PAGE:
I think we present a clearer, up-to-date and fully accounted-for set of books to the public.

Ms. Duncan:   For the record for the member opposite, the public accounts 2000-01, signed by myself as Minister of Finance, has no qualification. Others do. There is a difference, and this is a very reasonable discussion that has to be held at Management Board. Itís a decision.

There have been differing opinions by governments, and there have been lengthy discussions by Finance ministers about dealing with this particular issue. Itís complex in some respects, and itís certainly not easily explained to the public. I donít believe that any previous Finance ministers ó and I donít believe our government or myself, as Finance minister and chair of Management Board ó did anything wrong. We were certainly within the act.

Iím not going to get into a lengthy debate with the Minister of Finance on this issue. What I would like to know is ó

Some Hon. Members:  (Inaudible)

Ms. Duncan: The Finance minister has said that the decision with respect to the accounting for accrued sick leave, vacation leave and severance benefits was made in late summer. Was it before or after the information was made available with respect to the undercounts?

Hon. Mr. Fentie:   This decision was a decision by our government to book the actual liability of the Yukon government, to provide the public a correct accounting. The issue of capping and uncapping was a measure used to deal with the Taxpayer Protection Act. We are not going to do that. So we amended those two sections, which are entirely operational, benign amendments, as Iíve been saying all along. The member opposite, in government, chose to cap and uncap the liability. No, we are not. We are going to provide full disclosure at all times.

Ms. Duncan:   We are not debating the issue of capping and uncapping at this point in time. Thatís a debate that we can conduct in the Taxpayer Protection Act. What we are debating is a $7,994,000 ó I believe it is ó contribution to what is in fact and has been referred to by many as an unusual liability.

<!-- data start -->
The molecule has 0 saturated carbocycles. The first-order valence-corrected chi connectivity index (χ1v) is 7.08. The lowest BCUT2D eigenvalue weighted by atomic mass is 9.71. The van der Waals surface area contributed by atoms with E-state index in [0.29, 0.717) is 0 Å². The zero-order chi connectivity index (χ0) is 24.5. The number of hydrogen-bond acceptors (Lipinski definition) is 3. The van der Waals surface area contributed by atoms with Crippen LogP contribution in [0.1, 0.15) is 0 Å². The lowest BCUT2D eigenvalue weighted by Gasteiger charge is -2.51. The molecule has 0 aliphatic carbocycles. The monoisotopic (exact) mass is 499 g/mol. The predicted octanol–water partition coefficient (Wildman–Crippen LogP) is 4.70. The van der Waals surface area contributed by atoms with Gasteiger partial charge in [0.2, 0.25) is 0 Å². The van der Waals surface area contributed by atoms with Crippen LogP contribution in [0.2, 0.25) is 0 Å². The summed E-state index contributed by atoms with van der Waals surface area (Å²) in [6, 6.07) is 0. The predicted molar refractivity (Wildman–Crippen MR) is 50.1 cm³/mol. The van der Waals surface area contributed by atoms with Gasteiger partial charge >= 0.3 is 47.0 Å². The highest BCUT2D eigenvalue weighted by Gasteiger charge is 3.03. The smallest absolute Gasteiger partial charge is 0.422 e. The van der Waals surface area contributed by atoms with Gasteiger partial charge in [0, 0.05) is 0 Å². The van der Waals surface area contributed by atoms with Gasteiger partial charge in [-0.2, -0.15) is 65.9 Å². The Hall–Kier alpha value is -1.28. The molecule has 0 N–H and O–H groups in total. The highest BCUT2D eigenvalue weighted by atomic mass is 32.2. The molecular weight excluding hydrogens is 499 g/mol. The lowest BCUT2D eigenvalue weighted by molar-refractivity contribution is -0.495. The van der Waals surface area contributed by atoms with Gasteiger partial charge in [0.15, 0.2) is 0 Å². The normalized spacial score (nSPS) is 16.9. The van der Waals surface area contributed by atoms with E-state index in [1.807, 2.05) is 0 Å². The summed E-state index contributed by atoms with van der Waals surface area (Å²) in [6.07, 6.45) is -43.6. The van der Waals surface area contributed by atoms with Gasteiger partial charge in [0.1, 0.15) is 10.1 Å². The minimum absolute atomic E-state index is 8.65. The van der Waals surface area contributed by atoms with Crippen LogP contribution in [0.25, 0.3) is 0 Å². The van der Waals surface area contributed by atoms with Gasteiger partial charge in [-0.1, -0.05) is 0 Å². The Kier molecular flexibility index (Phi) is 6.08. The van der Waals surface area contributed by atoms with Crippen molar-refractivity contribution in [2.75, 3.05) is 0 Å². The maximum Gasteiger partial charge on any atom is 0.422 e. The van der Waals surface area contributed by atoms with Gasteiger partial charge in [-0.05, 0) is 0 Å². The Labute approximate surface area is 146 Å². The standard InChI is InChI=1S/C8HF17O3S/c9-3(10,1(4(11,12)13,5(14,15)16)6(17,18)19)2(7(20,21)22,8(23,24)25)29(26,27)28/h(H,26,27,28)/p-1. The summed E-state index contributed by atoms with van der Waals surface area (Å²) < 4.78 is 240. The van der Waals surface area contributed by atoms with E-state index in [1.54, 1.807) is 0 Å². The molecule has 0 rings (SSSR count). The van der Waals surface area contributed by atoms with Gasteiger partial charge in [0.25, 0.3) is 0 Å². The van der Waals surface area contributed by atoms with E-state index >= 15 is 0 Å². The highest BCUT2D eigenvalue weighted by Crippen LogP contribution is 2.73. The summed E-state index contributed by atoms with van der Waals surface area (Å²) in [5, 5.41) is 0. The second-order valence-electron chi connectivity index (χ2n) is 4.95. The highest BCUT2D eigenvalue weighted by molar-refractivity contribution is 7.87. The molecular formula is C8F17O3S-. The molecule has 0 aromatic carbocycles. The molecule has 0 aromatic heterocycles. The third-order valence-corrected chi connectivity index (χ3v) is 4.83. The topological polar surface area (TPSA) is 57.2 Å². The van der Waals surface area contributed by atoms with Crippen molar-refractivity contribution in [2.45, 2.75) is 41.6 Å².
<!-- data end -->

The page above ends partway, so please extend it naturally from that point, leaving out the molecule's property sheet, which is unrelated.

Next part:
I know the minister takes issue with that term, but it is a liability. I am asking for the time frame around which the decision was made. The minister has said late summer. Was it before or after information was received with respect to the undercounts?

Hon. Mr. Fentie:   The decision was something that was a work in progress because we wanted to ensure that we didnít get qualified audits. It happened late this summer.

The member, again, talks about unusual liabilities. There is no such thing.

So what are we talking about, Mr. Chair? Itís a needless debate. We are following the appropriate and correct accounting standards as directed by and recommended by the Auditor General ó the lead accountant in the country. Itís our duty and responsibility to ensure that we provide a set of books to the Yukon public that is correct and fully discloses the liabilities.

Saying that the post-employee benefit liabilities are unusual is not correct, because thereís no such liability in standard accounting practices.

Ms. Duncan:   Mr. Chair, the member opposite seems to want to focus on that particular term. I would ask him to respond to the question. Again, was the decision with respect to this contribution made after the Finance minister learned that the census money would be available or before? And while heís on his feet, perhaps the Finance minister could indicate whether or not he has any intention of making quarterly or, in the interests of full disclosure, semi-annual ó quarterly would be better ó statements as to the territoryís finances and the current state of the surplus?

Hon. Mr. Fentie:   I would respond to this by following up on the member oppositeís own words about how the finances of government during the fiscal year are going up and going down, and there are all kinds of external pressures on those issues. Late summer was when the decision was made. There have been, I think, two very detailed conversations with representatives of the Auditor Generalís office. They were adamant that there is a problem here. We discussed this issue of incorrectly reporting the liability on post-employment benefits. And I think, Mr. Chair, the issue is the decision to correctly post these liabilities is made based on the fact that we have to, as is our responsibility and obligation, follow the correct standard accounting procedures as directed and recommended by the Auditor General.

I see no other way to respond to this. The decision was made based on those issues ó period.

Ms. Duncan:   Would the Finance minister provide us with some more information? When did those conversations take place and was there a follow-up conversation with the Auditor Generalís staff? Will he provide that?